Manifesting an Italian Dinner Night

One day I was scrolling through my Instagram feed when I stumbled upon a pasta sauce ad that caught my eye. Usually, I skip right past sponsored content, but this was different. The ad pictured a bird’s eye shot of a dinner party with a bowl of spaghetti and meatballs in the center of the frame. The guests happily scooped noodles—the thickest I’ve ever seen—and meatballs onto their plates. Immediately, my craving began. My mouth salivated. The meatballs seemed to shimmer in the setting’s moody, yellow light, and the noodles made me want to sink my teeth into a forkful. This simple, ten-second ad had induced a deep desire—a craving that boxed noodles and jarred sauces could not satisfy. I wanted a bowl of homemade spaghetti and meatballs with an authentic tomato sauce. After replaying and unmuting the ad, lively Italian dinner music played while the clinks of plates and background voices added to the ambiance of the video. As staged as the setting may have been, the lighting and the environment felt real, and my craving for spaghetti and meatballs evolved into a need for more.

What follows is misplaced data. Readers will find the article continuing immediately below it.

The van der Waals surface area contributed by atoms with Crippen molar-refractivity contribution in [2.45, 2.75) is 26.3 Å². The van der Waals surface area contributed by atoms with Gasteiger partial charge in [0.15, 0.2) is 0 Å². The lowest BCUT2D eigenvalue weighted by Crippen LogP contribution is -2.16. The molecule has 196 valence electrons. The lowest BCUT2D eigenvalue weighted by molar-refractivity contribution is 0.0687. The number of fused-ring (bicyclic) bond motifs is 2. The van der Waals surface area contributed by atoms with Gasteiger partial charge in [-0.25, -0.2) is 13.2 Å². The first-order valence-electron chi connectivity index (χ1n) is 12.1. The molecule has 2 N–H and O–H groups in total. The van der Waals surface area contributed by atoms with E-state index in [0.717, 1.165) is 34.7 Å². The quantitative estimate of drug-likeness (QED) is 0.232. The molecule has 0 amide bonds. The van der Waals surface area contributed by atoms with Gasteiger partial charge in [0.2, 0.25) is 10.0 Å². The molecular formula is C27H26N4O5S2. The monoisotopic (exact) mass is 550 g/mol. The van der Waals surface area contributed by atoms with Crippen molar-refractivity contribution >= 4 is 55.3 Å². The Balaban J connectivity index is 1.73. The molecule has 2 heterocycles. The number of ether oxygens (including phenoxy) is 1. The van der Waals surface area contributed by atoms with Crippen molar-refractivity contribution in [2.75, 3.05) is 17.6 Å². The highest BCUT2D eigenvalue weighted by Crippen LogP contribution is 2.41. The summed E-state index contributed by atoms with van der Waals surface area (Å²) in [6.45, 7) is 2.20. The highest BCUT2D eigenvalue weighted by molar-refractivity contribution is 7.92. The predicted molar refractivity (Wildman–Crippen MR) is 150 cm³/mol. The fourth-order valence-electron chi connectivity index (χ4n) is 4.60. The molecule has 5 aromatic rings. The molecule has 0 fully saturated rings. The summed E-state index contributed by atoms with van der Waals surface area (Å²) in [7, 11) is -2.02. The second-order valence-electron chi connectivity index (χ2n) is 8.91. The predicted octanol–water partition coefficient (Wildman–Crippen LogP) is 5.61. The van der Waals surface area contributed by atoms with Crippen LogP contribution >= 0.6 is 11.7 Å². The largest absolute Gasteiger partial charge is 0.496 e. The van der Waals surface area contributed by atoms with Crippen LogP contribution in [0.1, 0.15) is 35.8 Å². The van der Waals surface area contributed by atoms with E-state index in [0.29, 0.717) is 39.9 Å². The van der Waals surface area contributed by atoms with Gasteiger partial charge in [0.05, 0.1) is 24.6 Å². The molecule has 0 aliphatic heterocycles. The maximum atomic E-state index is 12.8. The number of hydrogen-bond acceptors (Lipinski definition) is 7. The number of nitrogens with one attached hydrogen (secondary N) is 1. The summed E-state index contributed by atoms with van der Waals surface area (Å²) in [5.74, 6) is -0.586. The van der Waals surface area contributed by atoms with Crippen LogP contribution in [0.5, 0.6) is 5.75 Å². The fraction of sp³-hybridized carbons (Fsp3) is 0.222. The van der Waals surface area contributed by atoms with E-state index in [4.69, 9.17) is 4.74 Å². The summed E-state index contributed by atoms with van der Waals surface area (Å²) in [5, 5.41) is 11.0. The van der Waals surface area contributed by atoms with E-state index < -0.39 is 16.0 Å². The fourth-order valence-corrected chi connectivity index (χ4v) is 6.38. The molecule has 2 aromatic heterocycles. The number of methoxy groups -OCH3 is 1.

I wanted to have an Italian dinner party. 

I only heard about these dinners from my Italian friends and had seen them in movies, but I knew exactly what I wanted. Traditional Italian dinner parties center around the idea of reconnecting with friends and family over the shared love of food. Having enough food to serve the large company of people in attendance is pivotal to these parties. I’ve heard that these kinds of dinners have a start time but no end and can last for hours so long as the conversation (and food) is good. Alas, the only problem is that I’m not Italian. With spaghetti and meatballs on my mind, I went over to my friend’s place to hang out.